If I’m not sure what an insect’s pupation habits are, I put it in a jar of soil with a piece of crumpled-up tissue paper on top of the soil. Almost all insects will either burrow into the soil or make a cocoon in the tissue or on the soil surface. Some sawfly larvae need a chunk of punky wood to burrow into; Dave Smith recommends providing pieces of cork for this purpose. There is an introduced leafminer on honeysuckle, Perittia herrichiella (Elachistidae), that I had a hard time rearing until I learned that it makes a cocoon on the bark of its host plant, camouflaged with bits of bark. So last fall I put some strips of honeysuckle bark in a vial and added the larvae as they emerged from their mines. The cocoons were so well camouflaged that the larvae just seemed to disappear after I put them in the new vial, but sure enough this spring they’ve all emerged as adults.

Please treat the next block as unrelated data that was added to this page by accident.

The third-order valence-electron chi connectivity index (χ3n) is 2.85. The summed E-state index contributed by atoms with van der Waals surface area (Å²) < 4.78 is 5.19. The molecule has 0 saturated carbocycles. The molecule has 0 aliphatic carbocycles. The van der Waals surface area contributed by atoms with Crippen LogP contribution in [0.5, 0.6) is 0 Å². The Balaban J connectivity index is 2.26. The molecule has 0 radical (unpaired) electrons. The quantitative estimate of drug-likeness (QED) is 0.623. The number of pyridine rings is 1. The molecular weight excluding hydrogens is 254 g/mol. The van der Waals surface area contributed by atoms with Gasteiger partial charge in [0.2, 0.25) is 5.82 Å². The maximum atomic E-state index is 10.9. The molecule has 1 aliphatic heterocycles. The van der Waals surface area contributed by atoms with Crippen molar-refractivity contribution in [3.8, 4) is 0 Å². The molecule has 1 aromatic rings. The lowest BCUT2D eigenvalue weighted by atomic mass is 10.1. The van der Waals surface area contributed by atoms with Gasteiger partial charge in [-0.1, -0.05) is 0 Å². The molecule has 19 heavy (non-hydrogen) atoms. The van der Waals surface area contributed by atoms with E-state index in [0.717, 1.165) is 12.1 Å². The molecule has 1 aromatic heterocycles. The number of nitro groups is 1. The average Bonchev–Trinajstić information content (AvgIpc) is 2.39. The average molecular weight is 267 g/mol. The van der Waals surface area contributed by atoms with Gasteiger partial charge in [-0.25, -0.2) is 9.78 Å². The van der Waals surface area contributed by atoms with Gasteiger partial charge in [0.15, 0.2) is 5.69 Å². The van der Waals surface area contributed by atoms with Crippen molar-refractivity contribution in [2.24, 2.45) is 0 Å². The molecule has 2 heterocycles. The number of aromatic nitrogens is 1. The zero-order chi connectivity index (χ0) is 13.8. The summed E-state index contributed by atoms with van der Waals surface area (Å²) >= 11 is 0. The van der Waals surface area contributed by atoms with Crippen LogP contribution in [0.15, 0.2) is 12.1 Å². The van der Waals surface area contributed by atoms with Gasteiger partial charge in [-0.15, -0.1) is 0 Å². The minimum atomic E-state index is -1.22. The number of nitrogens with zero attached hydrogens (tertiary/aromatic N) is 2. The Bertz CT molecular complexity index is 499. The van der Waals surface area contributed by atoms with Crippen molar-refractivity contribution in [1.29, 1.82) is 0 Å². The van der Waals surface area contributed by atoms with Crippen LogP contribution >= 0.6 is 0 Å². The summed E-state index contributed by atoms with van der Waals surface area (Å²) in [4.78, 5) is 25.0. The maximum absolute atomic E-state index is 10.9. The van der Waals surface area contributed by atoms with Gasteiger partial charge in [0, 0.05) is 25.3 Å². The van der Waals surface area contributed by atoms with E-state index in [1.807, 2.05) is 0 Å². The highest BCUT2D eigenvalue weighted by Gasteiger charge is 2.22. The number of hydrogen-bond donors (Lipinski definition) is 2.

I think this pretty well covers it, but I’ll be happy to add further details if anything needs clarification. If anyone has had success with other rearing methods, I’d be interested to hear about them. I’ve done very little with wood-boring and stem-boring insects, for instance, and obviously some different strategies would be needed for these.